2. The questions and evidence concern specific incidents of the complainant’s prior sexual behavior with respect to the respondent and are offered to prove consent.
          § 106.45(b)(6)(i).
  4. IV. What do the terms sexual predisposition and prior sexual behavior mean?

    1. The regulations do not define these terms. But the preamble explains that Title IX’s rape shield provisions are patterned after Federal Rule of Evidence 412. And the preamble references Rule 412’s Advisory Committee Notes to explain the scope of the rape shield provisions:
      1. Sexual behavior connotes all activities that involve actual physical conduct, i.e., sexual intercourse and sexual contact, or that imply sexual intercourse and sexual contact, including the victim’s use of contraceptives, evidence of the birth of a child, and sexually transmitted diseases. Sexual behavior also includes “the behavior of the mind.”
        1. Behavior of the mind includes “fantasies or dreams.” Federal Rule of Evidence 412; Herchenroeder v. Johns Hopkins Univ. Applied Physics Lab., 171 F.R.D. 179, 181 (D. Md. 1997).
        2. Sexual predisposition includes the victim’s “mode of dress, speech, or lifestyle.”
    2. (p. 30350, fn. 1343 citing Advisory Committee Notes, Federal Rule of Evidence 412).
  5. Bar Against Other Types of Evidence

    1. A. Title IX bars the following types of evidence as irrelevant or otherwise excluded from consideration in a grievance process:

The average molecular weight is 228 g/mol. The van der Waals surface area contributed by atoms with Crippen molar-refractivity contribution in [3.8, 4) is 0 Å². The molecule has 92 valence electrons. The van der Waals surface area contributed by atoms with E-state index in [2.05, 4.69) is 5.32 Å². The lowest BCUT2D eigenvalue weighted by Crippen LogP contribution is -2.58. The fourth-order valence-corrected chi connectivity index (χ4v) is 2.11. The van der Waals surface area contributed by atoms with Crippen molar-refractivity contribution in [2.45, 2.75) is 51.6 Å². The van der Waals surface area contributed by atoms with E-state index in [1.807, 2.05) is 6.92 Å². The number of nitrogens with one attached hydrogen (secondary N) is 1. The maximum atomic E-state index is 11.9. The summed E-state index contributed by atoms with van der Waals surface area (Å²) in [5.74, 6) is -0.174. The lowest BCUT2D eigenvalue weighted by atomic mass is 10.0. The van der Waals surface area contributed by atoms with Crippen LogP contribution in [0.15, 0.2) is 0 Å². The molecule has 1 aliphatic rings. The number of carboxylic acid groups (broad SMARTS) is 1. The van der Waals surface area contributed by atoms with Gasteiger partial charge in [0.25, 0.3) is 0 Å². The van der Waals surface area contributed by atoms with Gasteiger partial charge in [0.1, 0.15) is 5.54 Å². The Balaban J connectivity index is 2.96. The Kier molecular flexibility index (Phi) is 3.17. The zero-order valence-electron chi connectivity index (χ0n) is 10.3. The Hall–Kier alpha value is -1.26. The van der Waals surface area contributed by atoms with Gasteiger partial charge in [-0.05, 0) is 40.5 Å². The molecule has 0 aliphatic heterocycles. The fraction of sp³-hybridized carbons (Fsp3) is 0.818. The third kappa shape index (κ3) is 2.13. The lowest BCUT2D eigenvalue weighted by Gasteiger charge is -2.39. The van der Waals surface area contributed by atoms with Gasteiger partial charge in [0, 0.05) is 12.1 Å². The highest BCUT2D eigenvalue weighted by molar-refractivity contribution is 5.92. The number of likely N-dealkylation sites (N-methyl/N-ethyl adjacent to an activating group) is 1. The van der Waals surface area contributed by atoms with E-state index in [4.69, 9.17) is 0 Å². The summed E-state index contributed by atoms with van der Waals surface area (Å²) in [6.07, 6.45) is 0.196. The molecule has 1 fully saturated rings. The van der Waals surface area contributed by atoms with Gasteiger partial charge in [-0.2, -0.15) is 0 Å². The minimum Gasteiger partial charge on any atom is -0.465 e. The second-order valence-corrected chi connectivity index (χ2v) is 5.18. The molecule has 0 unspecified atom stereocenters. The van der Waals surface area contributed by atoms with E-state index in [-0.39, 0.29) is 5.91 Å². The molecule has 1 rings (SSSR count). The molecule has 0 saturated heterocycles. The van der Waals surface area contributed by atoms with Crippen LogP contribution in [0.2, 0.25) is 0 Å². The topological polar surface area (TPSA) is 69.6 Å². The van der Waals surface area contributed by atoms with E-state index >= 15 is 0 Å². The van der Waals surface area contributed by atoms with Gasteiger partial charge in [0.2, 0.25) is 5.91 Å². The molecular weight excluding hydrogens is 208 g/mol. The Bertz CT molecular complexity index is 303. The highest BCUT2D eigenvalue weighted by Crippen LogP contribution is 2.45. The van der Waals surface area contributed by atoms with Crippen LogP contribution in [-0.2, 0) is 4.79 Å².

1. information protected by a legally recognized privilege, unless waived, § 106.45(b)(1)(x);
      2. any party’s medical, psychological, and similar records unless the party has given voluntary, written consent, § 106.45(b)(5)(i); and
      3. statements of a party or witness who has not been subjected to cross-examination at a live hearing. § 106.45(b)(6)(i).(p. 30293, fn. 1147).
  6. Major Areas with Relevance Considerations

    1. Grievance process generally
    2. Investigation
    3. Hearing/cross-examination
    4. Appeal
    5. Training
    6. Effect of IHE violation of relevance rules
  7. Excerpts from New Title IX Rules

    1. Grievance Process Generally
      1. The grievance process must require an objective evaluation of all relevant evidence – including both inculpatory and exculpatory evidence – and provide that credibility determinations may not be based on a person’s status as a complainant, respondent, or witness. § 106.45(b)(1)(ii).
    2. Investigation
      1. Parties must have equal opportunity to inspect and review any evidence obtained as part of the investigation that is directly related to the allegations raised in a formal complaint, including: (1) the evidence upon which the IHE does not intend to rely in reaching a determination regarding responsibility and (2) inculpatory or exculpatory evidence whether obtained from a party or other source. § 106.45(b)(3)(vi). [emphasis added]
        1. “Directly Related” does not mean the same thing as “Relevant”: “Directly Related” may encompass a broader universe of evidence than evidence that is “relevant.” (p. 30304).